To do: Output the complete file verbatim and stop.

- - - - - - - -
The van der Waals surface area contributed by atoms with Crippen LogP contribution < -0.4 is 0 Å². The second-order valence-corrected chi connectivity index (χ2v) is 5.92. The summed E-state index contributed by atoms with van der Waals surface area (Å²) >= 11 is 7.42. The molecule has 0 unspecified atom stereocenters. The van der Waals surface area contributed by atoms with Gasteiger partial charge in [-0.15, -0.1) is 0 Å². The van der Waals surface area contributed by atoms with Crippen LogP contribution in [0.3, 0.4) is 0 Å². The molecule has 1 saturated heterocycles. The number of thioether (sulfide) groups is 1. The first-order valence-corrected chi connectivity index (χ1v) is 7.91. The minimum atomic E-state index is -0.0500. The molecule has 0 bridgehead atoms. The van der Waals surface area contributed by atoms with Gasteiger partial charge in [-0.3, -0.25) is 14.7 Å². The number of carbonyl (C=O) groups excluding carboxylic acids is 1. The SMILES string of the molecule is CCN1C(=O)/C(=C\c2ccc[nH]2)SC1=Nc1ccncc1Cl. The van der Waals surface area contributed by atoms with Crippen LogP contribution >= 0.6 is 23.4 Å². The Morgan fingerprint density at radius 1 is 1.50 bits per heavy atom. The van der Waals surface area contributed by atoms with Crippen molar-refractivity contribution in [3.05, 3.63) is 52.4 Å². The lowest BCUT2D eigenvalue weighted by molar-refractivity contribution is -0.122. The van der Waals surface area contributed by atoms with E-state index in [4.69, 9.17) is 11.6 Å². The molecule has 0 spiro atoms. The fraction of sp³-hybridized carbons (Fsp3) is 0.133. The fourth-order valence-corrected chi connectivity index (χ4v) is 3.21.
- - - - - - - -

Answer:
The van der Waals surface area contributed by atoms with Crippen LogP contribution < -0.4 is 0 Å². The second-order valence-corrected chi connectivity index (χ2v) is 5.92. The summed E-state index contributed by atoms with van der Waals surface area (Å²) >= 11 is 7.42. The molecule has 0 unspecified atom stereocenters. The van der Waals surface area contributed by atoms with Gasteiger partial charge in [-0.15, -0.1) is 0 Å². The van der Waals surface area contributed by atoms with Crippen LogP contribution in [0.3, 0.4) is 0 Å². The molecule has 1 saturated heterocycles. The number of thioether (sulfide) groups is 1. The first-order valence-corrected chi connectivity index (χ1v) is 7.91. The minimum atomic E-state index is -0.0500. The molecule has 0 bridgehead atoms. The van der Waals surface area contributed by atoms with Gasteiger partial charge in [-0.3, -0.25) is 14.7 Å². The number of carbonyl (C=O) groups excluding carboxylic acids is 1. The SMILES string of the molecule is CCN1C(=O)/C(=C\c2ccc[nH]2)SC1=Nc1ccncc1Cl. The van der Waals surface area contributed by atoms with Crippen LogP contribution >= 0.6 is 23.4 Å². The Morgan fingerprint density at radius 1 is 1.50 bits per heavy atom. The van der Waals surface area contributed by atoms with Crippen molar-refractivity contribution in [3.05, 3.63) is 52.4 Å². The lowest BCUT2D eigenvalue weighted by molar-refractivity contribution is -0.122. The van der Waals surface area contributed by atoms with E-state index in [4.69, 9.17) is 11.6 Å². The molecule has 0 spiro atoms. The fraction of sp³-hybridized carbons (Fsp3) is 0.133. The fourth-order valence-corrected chi connectivity index (χ4v) is 3.21.